Oct 12, 2021
For American Workers Under 40, Personal Health is Key to Productivity

As American businesses navigate new ways of working amid the pandemic, a recent survey of executives and employees from across six of the biggest industries suggests that a focus on individual health can help strengthen business performance.

This is especially true for the largest share of today’s workforce, Millennials (ages 25–40) and Generation Zers (ages 18–24). In this combined group of American workers under 40, one out of three believe their personal health is a defining factor of their productivity.

The survey of 1,800 full-time employees (600 executives and 1,200 employees), conducted in January 2021 by The Economist Intelligence Unit (EIU) for Cigna, reveals how executives and employees feel about the relationship between health, productivity and business growth, and the results can help guide workforce planning as the country moves forward.

(Data Source: Pew Research)

Defining Productivity

“Productivity” is a term that has different meanings to different people, so it’s notable that “being healthy” was cited as a defining factor of a productive workforce. For Millennial and Generation Z workers, productivity means more than just completing tasks and saving time and money; it is also about having a healthy body and mind.

The survey found that Millennial and Generation Z respondents chose “feeling motivated” and “being healthy” among the top defining factors for productivity, above “saving the company money” and just below “getting tasks completed” and “spending time efficiently.”


This focus on mental and physical health highlights the business imperative of creating a culture of well-being in the workplace. The survey found that 96% of Generation Z and Millennial employees agree that a healthy, productive workforce is essential to business recovery.

It is important that employers continue to invest in workforce health for all employees and focus on building an organizational culture designed to support individuals in maintaining and enhancing their personal well-being.


Being Healthy Includes Taking Care of the Mind

Investment in workforce health should include mental health services and support to help address employee fatigue, burnout and stress. Combined, these were identified in the EIU survey as the top barriers to business growth. This finding is not surprising given the uncertainty of the pandemic and the ongoing impacts to work and life. Having to adapt to new working conditions, managing work and caregiving, and witnessing the cultural fissures that have occurred during this time have taken a toll on productivity. A separate survey found that 26% of adults say pandemic-related stress makes them less productive at work, and 15% say it makes them less engaged in their job.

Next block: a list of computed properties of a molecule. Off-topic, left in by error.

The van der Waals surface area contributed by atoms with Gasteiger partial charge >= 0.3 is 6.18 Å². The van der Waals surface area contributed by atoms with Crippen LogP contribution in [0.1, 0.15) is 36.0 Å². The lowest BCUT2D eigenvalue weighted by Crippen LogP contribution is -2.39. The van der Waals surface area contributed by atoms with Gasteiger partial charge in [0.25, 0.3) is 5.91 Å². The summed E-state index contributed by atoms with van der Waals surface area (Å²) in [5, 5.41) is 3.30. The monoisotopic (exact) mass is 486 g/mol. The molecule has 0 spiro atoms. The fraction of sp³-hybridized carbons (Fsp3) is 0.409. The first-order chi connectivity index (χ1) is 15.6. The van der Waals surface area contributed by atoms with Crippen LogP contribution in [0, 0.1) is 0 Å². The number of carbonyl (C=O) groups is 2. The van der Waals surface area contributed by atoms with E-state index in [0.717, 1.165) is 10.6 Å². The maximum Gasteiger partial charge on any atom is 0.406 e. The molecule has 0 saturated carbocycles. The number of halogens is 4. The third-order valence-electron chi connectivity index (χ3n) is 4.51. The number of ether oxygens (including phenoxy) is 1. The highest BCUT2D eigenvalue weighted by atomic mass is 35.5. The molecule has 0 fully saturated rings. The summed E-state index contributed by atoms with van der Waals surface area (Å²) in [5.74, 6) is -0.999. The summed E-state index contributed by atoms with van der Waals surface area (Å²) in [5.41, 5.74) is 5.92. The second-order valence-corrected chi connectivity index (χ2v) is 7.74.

For Millennial and Generation Z employees specifically, another survey indicates that about a third of this group has taken time off of work because of stress and anxiety, and about 40% of those who were still on the job reported being “stressed all of the time.” In addition, almost 40% feel their employers are not adequately supporting their mental well-being.


As businesses continue to adopt new working models that blur the lines between work and home, it is critical for employers to address both the physical and mental health needs of their employees. It is also important to foster a good work–life balance, which can help improve employee mental health. For Millennial and Generation Z respondents of the EIU survey, “work-life balance” is a key defining factor of a healthy workforce. Employers who can meet these particular needs will be more likely to attract and retain top talent. 


Supporting Mental Health is more than Providing Benefits; It is also Encouraging and Incentivizing Wellness

While covered mental health care and services are effective in addressing worker stress and anxiety, Millennials and Generation Zers have a more holistic view of health and are likely to want employers to share that view. To them, fitness and nutrition are essential parts of health care. So it is no surprise that this employee group ranked “health and wellness benefits/programs” as the most critical benefit after medical insurance to support their work productivity. Millennials in particular have the highest rates of participation in wellness programs.


Employer-Driven Health Programs Increase Employee Engagement and Productivity

Of the executives surveyed by the EIU, nearly all (90%) believe that investing in health and wellness programs has a direct impact on increased employee productivity and business performance.

The evidence agrees with them. Employees receiving health and wellness benefits at work were 11% more engaged. And engaged employees were 30% less likely to miss work because of poor health, with 70% fewer work days missed over the course of a year. Further, when employees believe their employer cares about their health and well-being, they are 38% more engaged in their work. So maintaining employees’ whole-person health can lead to a more present and productive workforce.

As the country continues to manage the complexities of the COVID-19 pandemic, employers play a critical role in keeping business performance, and economic recovery, on track by continuing to support the health and well-being of all employees.

A Healthy Workforce is an Employer Imperative

Research finds employers are the key to linking employee health and productivity, business success, and overall economic vitality.

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